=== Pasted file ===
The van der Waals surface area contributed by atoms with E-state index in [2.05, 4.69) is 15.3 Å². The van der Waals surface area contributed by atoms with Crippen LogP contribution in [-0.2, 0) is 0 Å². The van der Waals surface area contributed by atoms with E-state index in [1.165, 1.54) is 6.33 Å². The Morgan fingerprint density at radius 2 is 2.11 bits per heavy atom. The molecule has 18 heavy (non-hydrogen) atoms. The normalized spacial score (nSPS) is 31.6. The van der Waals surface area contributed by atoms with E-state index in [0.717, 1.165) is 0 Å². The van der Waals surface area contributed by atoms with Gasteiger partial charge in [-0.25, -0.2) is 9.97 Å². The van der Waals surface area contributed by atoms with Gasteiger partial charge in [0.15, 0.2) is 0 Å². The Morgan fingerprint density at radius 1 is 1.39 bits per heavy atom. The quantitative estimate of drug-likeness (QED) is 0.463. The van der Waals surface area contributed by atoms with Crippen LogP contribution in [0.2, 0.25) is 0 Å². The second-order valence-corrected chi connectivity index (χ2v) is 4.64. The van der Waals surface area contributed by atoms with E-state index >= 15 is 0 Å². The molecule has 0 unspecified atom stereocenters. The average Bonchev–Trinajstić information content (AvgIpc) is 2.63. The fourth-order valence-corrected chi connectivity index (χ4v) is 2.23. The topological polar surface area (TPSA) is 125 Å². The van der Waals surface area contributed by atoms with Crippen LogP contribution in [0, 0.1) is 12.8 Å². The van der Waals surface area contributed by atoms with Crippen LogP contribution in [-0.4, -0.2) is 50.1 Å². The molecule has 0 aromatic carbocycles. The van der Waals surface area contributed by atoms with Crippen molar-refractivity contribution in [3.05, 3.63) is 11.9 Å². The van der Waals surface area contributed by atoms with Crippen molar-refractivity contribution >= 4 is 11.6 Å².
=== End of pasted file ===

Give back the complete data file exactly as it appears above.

The van der Waals surface area contributed by atoms with E-state index in [2.05, 4.69) is 15.3 Å². The van der Waals surface area contributed by atoms with Crippen LogP contribution in [-0.2, 0) is 0 Å². The van der Waals surface area contributed by atoms with E-state index in [1.165, 1.54) is 6.33 Å². The Morgan fingerprint density at radius 2 is 2.11 bits per heavy atom. The molecule has 18 heavy (non-hydrogen) atoms. The normalized spacial score (nSPS) is 31.6. The van der Waals surface area contributed by atoms with E-state index in [0.717, 1.165) is 0 Å². The van der Waals surface area contributed by atoms with Gasteiger partial charge in [-0.25, -0.2) is 9.97 Å². The van der Waals surface area contributed by atoms with Gasteiger partial charge in [0.15, 0.2) is 0 Å². The Morgan fingerprint density at radius 1 is 1.39 bits per heavy atom. The quantitative estimate of drug-likeness (QED) is 0.463. The van der Waals surface area contributed by atoms with Crippen LogP contribution in [0.2, 0.25) is 0 Å². The second-order valence-corrected chi connectivity index (χ2v) is 4.64. The van der Waals surface area contributed by atoms with E-state index >= 15 is 0 Å². The molecule has 0 unspecified atom stereocenters. The average Bonchev–Trinajstić information content (AvgIpc) is 2.63. The fourth-order valence-corrected chi connectivity index (χ4v) is 2.23. The topological polar surface area (TPSA) is 125 Å². The van der Waals surface area contributed by atoms with Crippen LogP contribution in [0, 0.1) is 12.8 Å². The van der Waals surface area contributed by atoms with Crippen LogP contribution in [-0.4, -0.2) is 50.1 Å². The molecule has 0 aromatic carbocycles. The van der Waals surface area contributed by atoms with Crippen molar-refractivity contribution in [3.05, 3.63) is 11.9 Å². The van der Waals surface area contributed by atoms with Crippen molar-refractivity contribution >= 4 is 11.6 Å².